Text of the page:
Fund companies say investors spooked by the recent market turmoil are demanding more-flexible products. Many investors have been frustrated "with investment products that were not able to react to the environment that we just went through," says Joel Sauber, head of U.S. products at Legg Mason. The firm's new Legg Mason Permal Tactical Allocation Fund can stash up to 40% in cash.
In fact as behavioral finance teaches us those "spooked investors" would have run to the market timing fund and the precise time they should have been in a low cost globally diversified indexed portfolio,
I certainly agree with the more critical views here"
A study from New York University's Stern School of Business suggests market-timing can work for some mutual-fund managers. The best stock-pickers during economic expansions also show some market-timing ability in recessions, the study found.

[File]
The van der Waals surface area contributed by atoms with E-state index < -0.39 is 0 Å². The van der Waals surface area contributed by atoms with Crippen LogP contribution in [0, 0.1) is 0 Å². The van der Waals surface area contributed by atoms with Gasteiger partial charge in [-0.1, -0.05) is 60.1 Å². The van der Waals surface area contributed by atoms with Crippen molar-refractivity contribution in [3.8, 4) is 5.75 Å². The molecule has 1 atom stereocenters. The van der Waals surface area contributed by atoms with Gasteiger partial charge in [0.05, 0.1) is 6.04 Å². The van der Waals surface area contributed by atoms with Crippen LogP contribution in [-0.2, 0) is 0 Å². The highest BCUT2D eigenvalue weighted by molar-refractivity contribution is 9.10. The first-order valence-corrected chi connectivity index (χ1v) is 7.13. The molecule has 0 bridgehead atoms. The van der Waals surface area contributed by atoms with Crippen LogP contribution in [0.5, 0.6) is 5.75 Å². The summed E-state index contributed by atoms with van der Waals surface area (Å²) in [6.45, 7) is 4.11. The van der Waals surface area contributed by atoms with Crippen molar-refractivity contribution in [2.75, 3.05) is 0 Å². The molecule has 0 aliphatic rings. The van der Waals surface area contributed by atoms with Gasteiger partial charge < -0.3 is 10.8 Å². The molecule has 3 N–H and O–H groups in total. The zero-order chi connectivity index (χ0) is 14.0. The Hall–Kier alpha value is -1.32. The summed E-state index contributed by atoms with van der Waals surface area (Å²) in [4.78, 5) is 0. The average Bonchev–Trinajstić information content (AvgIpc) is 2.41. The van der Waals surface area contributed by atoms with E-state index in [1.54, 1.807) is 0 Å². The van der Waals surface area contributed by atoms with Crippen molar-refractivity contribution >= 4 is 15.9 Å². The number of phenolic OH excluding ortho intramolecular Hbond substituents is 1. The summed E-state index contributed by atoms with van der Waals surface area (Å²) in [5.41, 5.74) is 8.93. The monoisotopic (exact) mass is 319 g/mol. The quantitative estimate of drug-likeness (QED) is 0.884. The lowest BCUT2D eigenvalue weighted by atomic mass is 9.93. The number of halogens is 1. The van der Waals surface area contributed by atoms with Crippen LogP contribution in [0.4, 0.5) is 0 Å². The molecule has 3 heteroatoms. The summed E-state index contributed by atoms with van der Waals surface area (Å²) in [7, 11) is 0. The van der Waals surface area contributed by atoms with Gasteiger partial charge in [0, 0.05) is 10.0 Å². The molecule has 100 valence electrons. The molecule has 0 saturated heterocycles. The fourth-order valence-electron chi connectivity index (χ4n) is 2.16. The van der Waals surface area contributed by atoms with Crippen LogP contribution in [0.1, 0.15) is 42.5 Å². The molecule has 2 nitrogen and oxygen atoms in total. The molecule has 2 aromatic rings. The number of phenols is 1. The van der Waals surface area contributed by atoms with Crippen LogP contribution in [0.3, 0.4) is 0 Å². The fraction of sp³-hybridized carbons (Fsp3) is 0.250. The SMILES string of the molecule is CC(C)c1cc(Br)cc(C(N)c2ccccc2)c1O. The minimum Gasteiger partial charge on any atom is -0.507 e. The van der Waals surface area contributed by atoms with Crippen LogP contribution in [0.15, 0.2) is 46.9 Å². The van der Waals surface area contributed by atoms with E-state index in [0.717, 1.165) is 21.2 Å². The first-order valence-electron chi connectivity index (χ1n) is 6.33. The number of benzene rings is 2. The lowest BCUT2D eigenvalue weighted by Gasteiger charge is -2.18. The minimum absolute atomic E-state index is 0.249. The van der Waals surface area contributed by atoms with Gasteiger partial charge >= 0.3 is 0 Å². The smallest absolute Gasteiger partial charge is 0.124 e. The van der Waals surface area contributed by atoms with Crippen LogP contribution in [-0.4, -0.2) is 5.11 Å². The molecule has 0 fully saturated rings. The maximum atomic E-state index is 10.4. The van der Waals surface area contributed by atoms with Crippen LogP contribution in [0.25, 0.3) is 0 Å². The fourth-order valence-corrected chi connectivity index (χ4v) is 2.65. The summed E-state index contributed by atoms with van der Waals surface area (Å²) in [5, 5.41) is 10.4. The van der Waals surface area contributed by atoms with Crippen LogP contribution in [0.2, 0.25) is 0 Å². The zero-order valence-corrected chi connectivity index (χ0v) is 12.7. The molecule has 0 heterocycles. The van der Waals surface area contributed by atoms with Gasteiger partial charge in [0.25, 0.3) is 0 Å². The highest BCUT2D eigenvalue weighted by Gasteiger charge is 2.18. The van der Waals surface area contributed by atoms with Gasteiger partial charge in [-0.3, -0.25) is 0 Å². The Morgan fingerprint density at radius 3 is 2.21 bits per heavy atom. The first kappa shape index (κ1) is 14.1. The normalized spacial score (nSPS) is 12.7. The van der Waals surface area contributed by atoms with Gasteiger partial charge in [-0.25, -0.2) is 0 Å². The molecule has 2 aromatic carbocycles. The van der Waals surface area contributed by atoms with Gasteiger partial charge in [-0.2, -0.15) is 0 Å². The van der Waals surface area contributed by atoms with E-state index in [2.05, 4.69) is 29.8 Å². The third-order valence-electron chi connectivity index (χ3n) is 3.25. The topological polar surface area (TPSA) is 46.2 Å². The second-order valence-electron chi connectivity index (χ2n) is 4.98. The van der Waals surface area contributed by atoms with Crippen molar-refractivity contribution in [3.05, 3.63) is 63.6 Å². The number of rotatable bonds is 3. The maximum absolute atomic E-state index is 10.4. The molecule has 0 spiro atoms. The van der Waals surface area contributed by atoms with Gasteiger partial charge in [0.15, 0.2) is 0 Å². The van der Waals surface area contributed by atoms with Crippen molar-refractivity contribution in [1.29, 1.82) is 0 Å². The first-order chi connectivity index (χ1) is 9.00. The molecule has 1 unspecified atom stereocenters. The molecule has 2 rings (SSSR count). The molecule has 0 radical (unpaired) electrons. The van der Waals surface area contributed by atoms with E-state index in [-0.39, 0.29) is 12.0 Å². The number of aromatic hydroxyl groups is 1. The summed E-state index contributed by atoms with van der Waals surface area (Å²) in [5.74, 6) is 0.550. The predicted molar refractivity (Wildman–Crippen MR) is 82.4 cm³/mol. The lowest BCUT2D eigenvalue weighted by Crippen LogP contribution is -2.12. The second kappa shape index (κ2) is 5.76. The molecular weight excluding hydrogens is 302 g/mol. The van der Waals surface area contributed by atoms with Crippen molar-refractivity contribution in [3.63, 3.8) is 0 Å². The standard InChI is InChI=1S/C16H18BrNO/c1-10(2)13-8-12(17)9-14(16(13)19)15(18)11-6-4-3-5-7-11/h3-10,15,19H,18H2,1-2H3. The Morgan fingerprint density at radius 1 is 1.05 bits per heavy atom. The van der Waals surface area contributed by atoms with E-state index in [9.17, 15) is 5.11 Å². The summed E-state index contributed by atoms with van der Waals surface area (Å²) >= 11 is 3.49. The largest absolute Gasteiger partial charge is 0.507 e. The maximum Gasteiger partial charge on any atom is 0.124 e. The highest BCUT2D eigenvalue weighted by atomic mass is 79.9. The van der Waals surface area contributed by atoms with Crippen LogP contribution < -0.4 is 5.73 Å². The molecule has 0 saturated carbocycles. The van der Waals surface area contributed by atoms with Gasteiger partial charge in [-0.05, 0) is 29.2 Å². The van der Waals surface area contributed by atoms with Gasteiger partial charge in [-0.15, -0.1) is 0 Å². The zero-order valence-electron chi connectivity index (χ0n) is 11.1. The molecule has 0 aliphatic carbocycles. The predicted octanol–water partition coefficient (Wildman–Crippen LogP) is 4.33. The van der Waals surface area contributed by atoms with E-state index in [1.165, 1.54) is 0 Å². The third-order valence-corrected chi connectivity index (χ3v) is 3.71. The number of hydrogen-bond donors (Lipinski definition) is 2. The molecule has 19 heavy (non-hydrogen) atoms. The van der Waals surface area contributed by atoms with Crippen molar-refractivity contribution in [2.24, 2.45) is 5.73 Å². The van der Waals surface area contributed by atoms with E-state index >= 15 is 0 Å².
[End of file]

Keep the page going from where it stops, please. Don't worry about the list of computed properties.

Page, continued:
I am more in agreement here
But academic research raises doubts that the typical fund manager can successfully time the market over the long haul. Anders Ekholm, adjunct professor at Hanken School of Economics in Helsinki, (says).
There are a couple of reasons why the deck is stacked against market-timers, Mr. Ekholm says. Market-timing requires more trading, and transaction costs hurt performance. What's more, while a manager may relatively easily dig up some unique information that gives him an edge in selecting an individual stock, it's difficult to get such superior information about the overall market.
In a real triumph of marketing over good sense the fund companies apparently are not even touting the funds as a "side bet" for a small portion of a portfolio. Then again why would they ? the more money in the fund the more money for them.
Though some fund companies are promoting their new tactical-allocation funds as core holdings, analysts are skeptical. If the manager makes a wrong call, like plowing into cash before a market rally, "that could really hurt the investor," says Karin Anderson, mutual-fund analyst at Morningstar.
Funds dodging in and out of the market also tend to be quite costly. The A shares of Quaker Small-Cap Growth Tactical Allocation Fund charge annual expenses of 2.59%.
Once a new and creative product for the fund companies is a poor investment choice,